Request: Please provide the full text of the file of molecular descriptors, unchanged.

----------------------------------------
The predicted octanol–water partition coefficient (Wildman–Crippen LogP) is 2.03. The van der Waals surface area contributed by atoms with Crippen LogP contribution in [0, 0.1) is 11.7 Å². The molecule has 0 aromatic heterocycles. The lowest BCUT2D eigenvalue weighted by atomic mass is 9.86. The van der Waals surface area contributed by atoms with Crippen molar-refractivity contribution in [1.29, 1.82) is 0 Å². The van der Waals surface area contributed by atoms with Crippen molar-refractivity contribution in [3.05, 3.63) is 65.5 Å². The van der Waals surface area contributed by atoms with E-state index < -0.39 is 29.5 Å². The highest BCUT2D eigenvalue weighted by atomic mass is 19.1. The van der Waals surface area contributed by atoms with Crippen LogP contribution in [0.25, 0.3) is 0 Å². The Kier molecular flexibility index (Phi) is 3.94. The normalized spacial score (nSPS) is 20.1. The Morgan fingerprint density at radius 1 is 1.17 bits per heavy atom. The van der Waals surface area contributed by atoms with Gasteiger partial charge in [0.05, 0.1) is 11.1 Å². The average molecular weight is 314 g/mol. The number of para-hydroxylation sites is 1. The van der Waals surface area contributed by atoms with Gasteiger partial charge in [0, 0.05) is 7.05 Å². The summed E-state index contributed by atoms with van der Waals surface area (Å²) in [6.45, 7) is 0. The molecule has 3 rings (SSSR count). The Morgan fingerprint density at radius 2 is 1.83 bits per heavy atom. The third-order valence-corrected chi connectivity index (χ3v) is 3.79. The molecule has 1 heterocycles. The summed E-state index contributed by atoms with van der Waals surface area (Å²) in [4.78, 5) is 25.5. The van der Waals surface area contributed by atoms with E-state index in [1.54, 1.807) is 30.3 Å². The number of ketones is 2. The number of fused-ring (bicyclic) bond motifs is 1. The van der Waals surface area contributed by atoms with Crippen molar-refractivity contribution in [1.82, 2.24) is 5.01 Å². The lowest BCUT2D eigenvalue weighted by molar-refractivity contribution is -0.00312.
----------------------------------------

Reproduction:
The predicted octanol–water partition coefficient (Wildman–Crippen LogP) is 2.03. The van der Waals surface area contributed by atoms with Crippen LogP contribution in [0, 0.1) is 11.7 Å². The molecule has 0 aromatic heterocycles. The lowest BCUT2D eigenvalue weighted by atomic mass is 9.86. The van der Waals surface area contributed by atoms with Crippen molar-refractivity contribution in [1.29, 1.82) is 0 Å². The van der Waals surface area contributed by atoms with Crippen molar-refractivity contribution in [3.05, 3.63) is 65.5 Å². The van der Waals surface area contributed by atoms with E-state index < -0.39 is 29.5 Å². The highest BCUT2D eigenvalue weighted by atomic mass is 19.1. The van der Waals surface area contributed by atoms with Crippen LogP contribution in [0.25, 0.3) is 0 Å². The Kier molecular flexibility index (Phi) is 3.94. The normalized spacial score (nSPS) is 20.1. The Morgan fingerprint density at radius 1 is 1.17 bits per heavy atom. The van der Waals surface area contributed by atoms with Gasteiger partial charge in [0.05, 0.1) is 11.1 Å². The average molecular weight is 314 g/mol. The number of para-hydroxylation sites is 1. The van der Waals surface area contributed by atoms with Gasteiger partial charge in [0, 0.05) is 7.05 Å². The summed E-state index contributed by atoms with van der Waals surface area (Å²) in [6.45, 7) is 0. The molecule has 3 rings (SSSR count). The Morgan fingerprint density at radius 2 is 1.83 bits per heavy atom. The third-order valence-corrected chi connectivity index (χ3v) is 3.79. The molecule has 1 heterocycles. The summed E-state index contributed by atoms with van der Waals surface area (Å²) in [4.78, 5) is 25.5. The van der Waals surface area contributed by atoms with E-state index in [1.54, 1.807) is 30.3 Å². The number of ketones is 2. The number of fused-ring (bicyclic) bond motifs is 1. The van der Waals surface area contributed by atoms with Crippen molar-refractivity contribution in [1.82, 2.24) is 5.01 Å². The lowest BCUT2D eigenvalue weighted by molar-refractivity contribution is -0.00312.